Ophioglossum engelmannii

Ophioglossum engelmannii Prantl
(for George Engelmann, 1809–1884, German-born American botanist, “who first recognized the plant as distinct”—Nelson 2000)

Local names: limestone adder’s-tongue, Engelmann’s adder’s-tongue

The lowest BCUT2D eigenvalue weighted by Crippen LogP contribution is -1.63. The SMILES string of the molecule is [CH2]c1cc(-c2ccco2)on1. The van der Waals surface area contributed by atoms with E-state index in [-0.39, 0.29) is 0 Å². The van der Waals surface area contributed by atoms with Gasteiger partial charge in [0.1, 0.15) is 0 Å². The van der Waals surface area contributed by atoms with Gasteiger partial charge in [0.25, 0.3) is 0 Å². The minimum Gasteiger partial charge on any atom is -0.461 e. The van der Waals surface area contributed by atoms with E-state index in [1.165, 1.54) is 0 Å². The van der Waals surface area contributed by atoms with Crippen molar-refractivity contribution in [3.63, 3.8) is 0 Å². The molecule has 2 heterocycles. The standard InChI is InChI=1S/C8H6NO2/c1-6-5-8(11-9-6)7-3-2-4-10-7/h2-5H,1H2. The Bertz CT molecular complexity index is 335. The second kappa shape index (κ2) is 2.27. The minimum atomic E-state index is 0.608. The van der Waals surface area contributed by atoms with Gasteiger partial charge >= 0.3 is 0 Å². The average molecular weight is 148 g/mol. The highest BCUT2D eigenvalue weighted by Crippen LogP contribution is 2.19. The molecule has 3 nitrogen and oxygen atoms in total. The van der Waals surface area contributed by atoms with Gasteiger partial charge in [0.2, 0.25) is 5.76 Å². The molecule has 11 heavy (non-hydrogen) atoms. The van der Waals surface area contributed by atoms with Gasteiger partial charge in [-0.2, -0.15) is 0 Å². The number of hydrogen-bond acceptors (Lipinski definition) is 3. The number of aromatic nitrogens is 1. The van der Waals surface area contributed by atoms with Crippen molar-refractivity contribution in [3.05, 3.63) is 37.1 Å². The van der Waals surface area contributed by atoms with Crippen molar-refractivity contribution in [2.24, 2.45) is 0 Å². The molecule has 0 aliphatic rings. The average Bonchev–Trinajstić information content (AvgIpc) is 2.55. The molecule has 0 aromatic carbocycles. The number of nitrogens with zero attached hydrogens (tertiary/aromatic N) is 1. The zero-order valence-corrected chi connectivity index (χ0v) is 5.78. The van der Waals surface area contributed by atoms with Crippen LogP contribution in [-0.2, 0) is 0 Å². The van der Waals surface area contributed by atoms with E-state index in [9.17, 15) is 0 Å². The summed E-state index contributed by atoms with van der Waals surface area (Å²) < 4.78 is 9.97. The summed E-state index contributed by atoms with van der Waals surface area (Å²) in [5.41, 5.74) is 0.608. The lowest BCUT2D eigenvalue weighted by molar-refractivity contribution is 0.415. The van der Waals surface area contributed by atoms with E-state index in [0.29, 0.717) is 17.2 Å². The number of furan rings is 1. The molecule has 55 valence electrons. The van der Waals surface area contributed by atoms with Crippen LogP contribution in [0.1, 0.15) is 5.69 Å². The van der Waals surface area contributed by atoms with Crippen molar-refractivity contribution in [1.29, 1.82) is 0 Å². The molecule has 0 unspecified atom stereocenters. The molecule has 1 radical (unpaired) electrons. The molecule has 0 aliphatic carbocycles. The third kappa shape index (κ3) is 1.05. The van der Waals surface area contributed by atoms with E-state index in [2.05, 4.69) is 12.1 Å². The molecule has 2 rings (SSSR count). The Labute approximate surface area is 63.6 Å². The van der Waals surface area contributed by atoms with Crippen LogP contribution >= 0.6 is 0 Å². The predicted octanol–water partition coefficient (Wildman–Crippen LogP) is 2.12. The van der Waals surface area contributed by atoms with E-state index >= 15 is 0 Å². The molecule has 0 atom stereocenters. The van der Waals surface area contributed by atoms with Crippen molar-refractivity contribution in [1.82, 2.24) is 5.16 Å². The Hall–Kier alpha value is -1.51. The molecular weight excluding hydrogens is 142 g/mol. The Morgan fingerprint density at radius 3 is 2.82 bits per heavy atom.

Plant to 25 cm tall; leaves (blade portion and fertile portion combined) 1–2 per stem; blade portion to 10 cm long and 4.5 cm wide, broadly ovate to narrowly ovate, elliptic, or oblong, commonly folded when alive, apically apiculate, when dried uniformly pale green without pale central band, dull, principal veins of blade forming large primary areoles within which are numerous secondary areoles; fertile stalk 1.3–2.5 times as long as blade portion; sporangia 20–40 on each side of fertile stalk. Usually in thin black soils on limestone, wooded rocky slopes; Pineywoods and Gulf Prairies and Marshes w to West Cross Timbers (e.g., Brown Co., E.J. Palmer 11432, 1917, photocopy of MO sheet at HPC), also e Edwards Plateau, and disjunct to Bailey Co. in the Panhandle (T.C. Rosson 1480B, BRIT); e U.S. from PA s to FL w to NE, AR, and TX and in the sw to NM and AZ; also Mexico and Central America. Leaves appearing from early to late spring, often with a second flush of leaves following summer rains; usually sporulating Dec–Jun. Thieret (1980) noted, “The entire plant of this fern has a very distinctive odor by which it can be identified even after 5 years of storage.”

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